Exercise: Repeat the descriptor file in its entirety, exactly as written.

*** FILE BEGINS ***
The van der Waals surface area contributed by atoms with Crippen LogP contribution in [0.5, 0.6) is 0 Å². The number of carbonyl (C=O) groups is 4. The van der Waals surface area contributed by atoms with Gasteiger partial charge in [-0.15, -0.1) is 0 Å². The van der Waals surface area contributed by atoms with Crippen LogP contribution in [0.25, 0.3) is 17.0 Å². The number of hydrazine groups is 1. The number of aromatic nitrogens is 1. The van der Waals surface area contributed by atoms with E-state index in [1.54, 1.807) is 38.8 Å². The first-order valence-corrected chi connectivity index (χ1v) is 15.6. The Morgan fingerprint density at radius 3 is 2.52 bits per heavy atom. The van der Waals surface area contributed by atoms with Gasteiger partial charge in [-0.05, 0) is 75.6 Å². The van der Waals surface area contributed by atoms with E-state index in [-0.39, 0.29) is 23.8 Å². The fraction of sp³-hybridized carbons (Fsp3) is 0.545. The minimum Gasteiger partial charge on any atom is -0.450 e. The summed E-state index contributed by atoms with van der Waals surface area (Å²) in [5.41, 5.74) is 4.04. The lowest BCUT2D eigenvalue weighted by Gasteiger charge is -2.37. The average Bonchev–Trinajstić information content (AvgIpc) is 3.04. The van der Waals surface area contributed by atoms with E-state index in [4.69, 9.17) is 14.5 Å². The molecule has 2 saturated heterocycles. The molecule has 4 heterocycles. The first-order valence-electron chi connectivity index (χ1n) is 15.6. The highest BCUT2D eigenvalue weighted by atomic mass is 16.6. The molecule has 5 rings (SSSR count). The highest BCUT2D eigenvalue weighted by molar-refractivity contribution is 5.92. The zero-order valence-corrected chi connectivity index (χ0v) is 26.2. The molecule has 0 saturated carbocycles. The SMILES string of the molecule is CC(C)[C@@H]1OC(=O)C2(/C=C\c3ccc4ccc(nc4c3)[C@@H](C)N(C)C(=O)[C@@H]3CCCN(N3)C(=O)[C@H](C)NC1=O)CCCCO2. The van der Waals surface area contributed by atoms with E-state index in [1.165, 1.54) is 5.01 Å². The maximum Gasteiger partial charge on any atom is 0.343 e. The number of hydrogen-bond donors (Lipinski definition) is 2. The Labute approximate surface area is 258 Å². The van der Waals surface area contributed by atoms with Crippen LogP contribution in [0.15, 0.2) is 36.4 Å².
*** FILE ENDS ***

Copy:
The van der Waals surface area contributed by atoms with Crippen LogP contribution in [0.5, 0.6) is 0 Å². The number of carbonyl (C=O) groups is 4. The van der Waals surface area contributed by atoms with Gasteiger partial charge in [-0.15, -0.1) is 0 Å². The van der Waals surface area contributed by atoms with Crippen LogP contribution in [0.25, 0.3) is 17.0 Å². The number of hydrazine groups is 1. The number of aromatic nitrogens is 1. The van der Waals surface area contributed by atoms with E-state index in [1.54, 1.807) is 38.8 Å². The first-order valence-corrected chi connectivity index (χ1v) is 15.6. The Morgan fingerprint density at radius 3 is 2.52 bits per heavy atom. The van der Waals surface area contributed by atoms with Gasteiger partial charge in [-0.05, 0) is 75.6 Å². The van der Waals surface area contributed by atoms with E-state index in [-0.39, 0.29) is 23.8 Å². The fraction of sp³-hybridized carbons (Fsp3) is 0.545. The minimum Gasteiger partial charge on any atom is -0.450 e. The summed E-state index contributed by atoms with van der Waals surface area (Å²) in [5.41, 5.74) is 4.04. The lowest BCUT2D eigenvalue weighted by Gasteiger charge is -2.37. The average Bonchev–Trinajstić information content (AvgIpc) is 3.04. The van der Waals surface area contributed by atoms with E-state index in [4.69, 9.17) is 14.5 Å². The molecule has 2 saturated heterocycles. The molecule has 4 heterocycles. The first-order valence-electron chi connectivity index (χ1n) is 15.6. The highest BCUT2D eigenvalue weighted by atomic mass is 16.6. The molecule has 5 rings (SSSR count). The highest BCUT2D eigenvalue weighted by molar-refractivity contribution is 5.92. The zero-order valence-corrected chi connectivity index (χ0v) is 26.2. The molecule has 0 saturated carbocycles. The SMILES string of the molecule is CC(C)[C@@H]1OC(=O)C2(/C=C\c3ccc4ccc(nc4c3)[C@@H](C)N(C)C(=O)[C@@H]3CCCN(N3)C(=O)[C@H](C)NC1=O)CCCCO2. The van der Waals surface area contributed by atoms with E-state index in [1.165, 1.54) is 5.01 Å². The maximum Gasteiger partial charge on any atom is 0.343 e. The number of hydrogen-bond donors (Lipinski definition) is 2. The Labute approximate surface area is 258 Å². The van der Waals surface area contributed by atoms with Crippen LogP contribution in [0.15, 0.2) is 36.4 Å².